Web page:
The post As trial begins in Tree of Life massacre, Pittsburgh’s Jews struggle with what to reveal and what to conceal appeared first on Jewish Telegraphic Agency.

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Hating Israel Isn’t New; How the CIA and State Department Undermined the Jewish State

“Teddy Roosevelt’s great-great-great grandson is an anti-Israel protester at Princeton,” blared a New York Post headline on May 4, 2024.
The Post reported that Quentin Colon Roosevelt, an 18-year-old freshman, and descendant of the 25th President, is an anti-Israel activist at the Ivy League university. But far from being hip and new, Quentin’s brand of anti-Zionism is old hat — he is merely continuing a long family tradition of anti-Israel activism.
There is an abundance of literature on Franklin D. Roosevelt’s views on Jews and Zionism, the belief in Jewish self-determination. Both FDR and his wife Eleanor had made antisemitic remarks. In a private conversation in 1938, then-President Roosevelt suggested that by dominating the economy in Poland, Jews were themselves fueling antisemitism. And in a 1941 Cabinet meeting, FDR remarked that there were too many Jewish Federal employees in Oregon. In his final days, FDR promised Saudi leader Abdul Aziz Ibn al Saud that he would oppose the creation of Jewish state in the Jewish people’s ancestral homeland.
FDR is the president who led the United States to victory against Adolf Hitler. He also employed Jews in high-ranking positions in his government. But he is also the president whose administration failed to save more Jews fleeing Nazism, and who refused to bomb the railway tracks leading to Auschwitz and other death camps where millions of Jews met a ghastly end. Accordingly, it makes sense that his beliefs regarding Jews have been the subject of books and belated study.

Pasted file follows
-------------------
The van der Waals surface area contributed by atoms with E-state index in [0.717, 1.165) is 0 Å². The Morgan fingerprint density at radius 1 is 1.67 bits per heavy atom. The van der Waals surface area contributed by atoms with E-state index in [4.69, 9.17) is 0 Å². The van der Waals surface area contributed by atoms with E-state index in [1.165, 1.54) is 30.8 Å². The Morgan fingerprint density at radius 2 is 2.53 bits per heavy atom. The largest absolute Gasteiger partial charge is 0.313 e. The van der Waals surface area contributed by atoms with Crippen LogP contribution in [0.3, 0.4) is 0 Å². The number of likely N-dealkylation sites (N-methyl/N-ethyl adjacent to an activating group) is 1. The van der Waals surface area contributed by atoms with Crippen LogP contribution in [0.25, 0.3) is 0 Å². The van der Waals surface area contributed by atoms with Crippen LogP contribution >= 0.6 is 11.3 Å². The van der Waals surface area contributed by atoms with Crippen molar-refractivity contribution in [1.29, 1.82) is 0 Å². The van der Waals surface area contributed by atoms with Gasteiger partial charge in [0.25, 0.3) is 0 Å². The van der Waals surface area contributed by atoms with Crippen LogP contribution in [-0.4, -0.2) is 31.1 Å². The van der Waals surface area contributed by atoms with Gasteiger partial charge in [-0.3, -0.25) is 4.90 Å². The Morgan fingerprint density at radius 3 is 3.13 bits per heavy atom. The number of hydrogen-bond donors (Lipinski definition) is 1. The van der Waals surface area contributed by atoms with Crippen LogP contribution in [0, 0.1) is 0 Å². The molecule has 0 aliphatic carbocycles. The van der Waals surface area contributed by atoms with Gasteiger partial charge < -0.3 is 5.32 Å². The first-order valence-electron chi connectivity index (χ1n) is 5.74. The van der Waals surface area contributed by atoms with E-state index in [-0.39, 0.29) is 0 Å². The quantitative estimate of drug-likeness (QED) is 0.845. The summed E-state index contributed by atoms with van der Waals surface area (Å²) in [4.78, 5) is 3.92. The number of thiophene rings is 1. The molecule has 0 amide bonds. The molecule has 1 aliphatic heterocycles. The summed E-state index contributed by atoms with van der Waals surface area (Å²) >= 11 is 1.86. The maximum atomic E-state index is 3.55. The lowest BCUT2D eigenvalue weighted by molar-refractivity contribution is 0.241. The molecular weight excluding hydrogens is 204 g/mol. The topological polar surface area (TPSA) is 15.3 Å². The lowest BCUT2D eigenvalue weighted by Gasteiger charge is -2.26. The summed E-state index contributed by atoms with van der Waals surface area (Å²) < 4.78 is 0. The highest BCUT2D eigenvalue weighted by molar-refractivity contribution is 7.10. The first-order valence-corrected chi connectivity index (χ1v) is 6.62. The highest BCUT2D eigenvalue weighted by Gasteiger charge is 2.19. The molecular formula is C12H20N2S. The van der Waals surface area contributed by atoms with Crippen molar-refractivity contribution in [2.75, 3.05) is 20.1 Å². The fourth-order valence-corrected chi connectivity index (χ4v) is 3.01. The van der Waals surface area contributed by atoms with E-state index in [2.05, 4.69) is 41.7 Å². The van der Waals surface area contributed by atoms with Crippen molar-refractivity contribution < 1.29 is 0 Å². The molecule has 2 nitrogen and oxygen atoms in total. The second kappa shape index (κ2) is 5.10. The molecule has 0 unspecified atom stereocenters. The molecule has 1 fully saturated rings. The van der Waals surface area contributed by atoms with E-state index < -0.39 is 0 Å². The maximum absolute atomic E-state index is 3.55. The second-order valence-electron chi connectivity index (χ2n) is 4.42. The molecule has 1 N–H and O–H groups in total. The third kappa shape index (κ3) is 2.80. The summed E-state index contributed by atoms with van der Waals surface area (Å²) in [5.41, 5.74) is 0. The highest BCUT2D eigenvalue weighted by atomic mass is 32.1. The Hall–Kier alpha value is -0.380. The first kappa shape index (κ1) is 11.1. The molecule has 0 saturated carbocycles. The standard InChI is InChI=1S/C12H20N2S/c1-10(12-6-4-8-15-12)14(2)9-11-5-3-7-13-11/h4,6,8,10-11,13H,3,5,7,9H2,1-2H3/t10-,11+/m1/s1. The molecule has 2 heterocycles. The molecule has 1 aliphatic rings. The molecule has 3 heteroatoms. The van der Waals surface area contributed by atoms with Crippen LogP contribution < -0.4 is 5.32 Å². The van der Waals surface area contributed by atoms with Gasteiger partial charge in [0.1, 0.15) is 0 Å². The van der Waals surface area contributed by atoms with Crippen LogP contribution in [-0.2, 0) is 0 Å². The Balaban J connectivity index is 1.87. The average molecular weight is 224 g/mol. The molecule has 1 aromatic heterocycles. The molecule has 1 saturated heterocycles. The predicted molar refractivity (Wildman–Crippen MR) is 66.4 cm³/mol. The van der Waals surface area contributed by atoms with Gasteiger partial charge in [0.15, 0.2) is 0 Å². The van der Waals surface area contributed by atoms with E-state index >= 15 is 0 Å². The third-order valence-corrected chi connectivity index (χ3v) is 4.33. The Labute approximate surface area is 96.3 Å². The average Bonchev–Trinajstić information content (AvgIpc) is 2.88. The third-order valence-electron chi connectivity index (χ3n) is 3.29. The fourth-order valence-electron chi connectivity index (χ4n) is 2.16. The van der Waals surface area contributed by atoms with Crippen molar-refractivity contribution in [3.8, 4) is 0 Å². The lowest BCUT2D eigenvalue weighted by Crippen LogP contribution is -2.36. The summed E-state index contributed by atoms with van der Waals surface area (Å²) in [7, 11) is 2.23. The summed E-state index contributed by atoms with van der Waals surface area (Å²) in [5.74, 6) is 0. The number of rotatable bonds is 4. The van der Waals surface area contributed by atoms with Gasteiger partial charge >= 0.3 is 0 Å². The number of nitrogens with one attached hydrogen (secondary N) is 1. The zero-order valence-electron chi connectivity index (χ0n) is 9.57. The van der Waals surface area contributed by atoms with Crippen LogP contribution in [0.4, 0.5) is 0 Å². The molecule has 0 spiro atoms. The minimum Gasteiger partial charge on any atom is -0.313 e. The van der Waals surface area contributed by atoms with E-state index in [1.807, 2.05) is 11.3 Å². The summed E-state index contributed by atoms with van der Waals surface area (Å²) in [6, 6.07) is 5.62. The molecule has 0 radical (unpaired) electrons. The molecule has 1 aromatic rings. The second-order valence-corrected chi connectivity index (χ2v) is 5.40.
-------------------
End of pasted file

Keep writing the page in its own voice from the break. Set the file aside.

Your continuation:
Less examined, however, is the Oyster Bay branch of the Roosevelt clan, and their beliefs regarding Zionism. In part, this is easily explained by the unique place that FDR holds in American history. He is the only president to serve four terms, and presided over both the Great Depression, World War II, and arguably the beginning of the Cold War. His branch of the family, the Hyde Park Roosevelts, were Democrats and remained active in public life for decades after his 1945 death.
At first glance, the Oyster Bay Roosevelts were more of a turn of the 19th century affair. They were Republicans, and their scion was Teddy Roosevelt, a war hero turned governor of New York state who, thanks to an assassin’s bullet, found himself as the nation’s leader in 1901.
The famously ebullient Roosevelt helped redefine the country’s idea of a president, and served as an inspiration for his cousin Franklin. But Teddy largely presided over an era of peace and tranquility, not war and upheaval.
Teddy was a philosemite. He was the first occupant of the Oval Office to appoint a Jewish American to the Cabinet. He championed the rights of Jews, both at home and abroad, and was harshly critical of the numerous pogroms that unfolded in czarist Russia.